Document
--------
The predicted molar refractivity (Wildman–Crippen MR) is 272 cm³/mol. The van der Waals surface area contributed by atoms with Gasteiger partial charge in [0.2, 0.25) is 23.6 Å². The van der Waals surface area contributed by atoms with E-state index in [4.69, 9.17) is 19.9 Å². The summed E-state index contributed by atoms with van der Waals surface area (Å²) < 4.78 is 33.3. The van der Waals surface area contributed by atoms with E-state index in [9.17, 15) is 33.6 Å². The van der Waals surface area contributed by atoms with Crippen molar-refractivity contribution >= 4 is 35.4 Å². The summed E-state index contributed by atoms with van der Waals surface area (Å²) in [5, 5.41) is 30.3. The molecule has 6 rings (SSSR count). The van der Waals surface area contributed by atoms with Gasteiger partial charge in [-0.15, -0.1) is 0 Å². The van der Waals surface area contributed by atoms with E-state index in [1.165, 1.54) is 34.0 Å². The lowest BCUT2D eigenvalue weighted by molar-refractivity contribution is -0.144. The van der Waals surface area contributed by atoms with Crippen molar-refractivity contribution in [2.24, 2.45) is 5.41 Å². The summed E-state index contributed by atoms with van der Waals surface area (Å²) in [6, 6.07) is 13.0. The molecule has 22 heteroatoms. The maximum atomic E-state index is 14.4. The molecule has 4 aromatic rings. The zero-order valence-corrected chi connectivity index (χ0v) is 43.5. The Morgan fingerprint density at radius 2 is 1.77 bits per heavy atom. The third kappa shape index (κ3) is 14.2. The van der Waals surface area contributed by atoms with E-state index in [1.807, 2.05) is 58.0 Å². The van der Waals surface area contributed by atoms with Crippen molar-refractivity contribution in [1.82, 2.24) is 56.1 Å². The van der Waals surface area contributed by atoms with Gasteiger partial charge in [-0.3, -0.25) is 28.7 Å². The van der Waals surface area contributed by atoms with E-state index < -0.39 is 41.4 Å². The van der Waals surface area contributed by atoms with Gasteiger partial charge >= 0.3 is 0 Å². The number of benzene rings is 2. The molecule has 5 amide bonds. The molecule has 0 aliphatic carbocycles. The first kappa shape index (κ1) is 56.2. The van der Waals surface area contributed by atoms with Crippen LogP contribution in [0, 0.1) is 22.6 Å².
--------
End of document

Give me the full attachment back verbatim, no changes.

The predicted molar refractivity (Wildman–Crippen MR) is 272 cm³/mol. The van der Waals surface area contributed by atoms with Gasteiger partial charge in [0.2, 0.25) is 23.6 Å². The van der Waals surface area contributed by atoms with E-state index in [4.69, 9.17) is 19.9 Å². The summed E-state index contributed by atoms with van der Waals surface area (Å²) < 4.78 is 33.3. The van der Waals surface area contributed by atoms with E-state index in [9.17, 15) is 33.6 Å². The van der Waals surface area contributed by atoms with Crippen molar-refractivity contribution >= 4 is 35.4 Å². The summed E-state index contributed by atoms with van der Waals surface area (Å²) in [5, 5.41) is 30.3. The molecule has 6 rings (SSSR count). The van der Waals surface area contributed by atoms with Gasteiger partial charge in [-0.15, -0.1) is 0 Å². The van der Waals surface area contributed by atoms with E-state index in [1.165, 1.54) is 34.0 Å². The lowest BCUT2D eigenvalue weighted by molar-refractivity contribution is -0.144. The van der Waals surface area contributed by atoms with Crippen molar-refractivity contribution in [2.24, 2.45) is 5.41 Å². The summed E-state index contributed by atoms with van der Waals surface area (Å²) in [6, 6.07) is 13.0. The molecule has 22 heteroatoms. The maximum atomic E-state index is 14.4. The molecule has 4 aromatic rings. The zero-order valence-corrected chi connectivity index (χ0v) is 43.5. The Morgan fingerprint density at radius 2 is 1.77 bits per heavy atom. The third kappa shape index (κ3) is 14.2. The van der Waals surface area contributed by atoms with E-state index in [1.807, 2.05) is 58.0 Å². The van der Waals surface area contributed by atoms with Crippen molar-refractivity contribution in [1.82, 2.24) is 56.1 Å². The van der Waals surface area contributed by atoms with Gasteiger partial charge in [-0.3, -0.25) is 28.7 Å². The van der Waals surface area contributed by atoms with E-state index < -0.39 is 41.4 Å². The van der Waals surface area contributed by atoms with Gasteiger partial charge >= 0.3 is 0 Å². The number of benzene rings is 2. The molecule has 5 amide bonds. The molecule has 0 aliphatic carbocycles. The first kappa shape index (κ1) is 56.2. The van der Waals surface area contributed by atoms with Crippen LogP contribution in [0, 0.1) is 22.6 Å².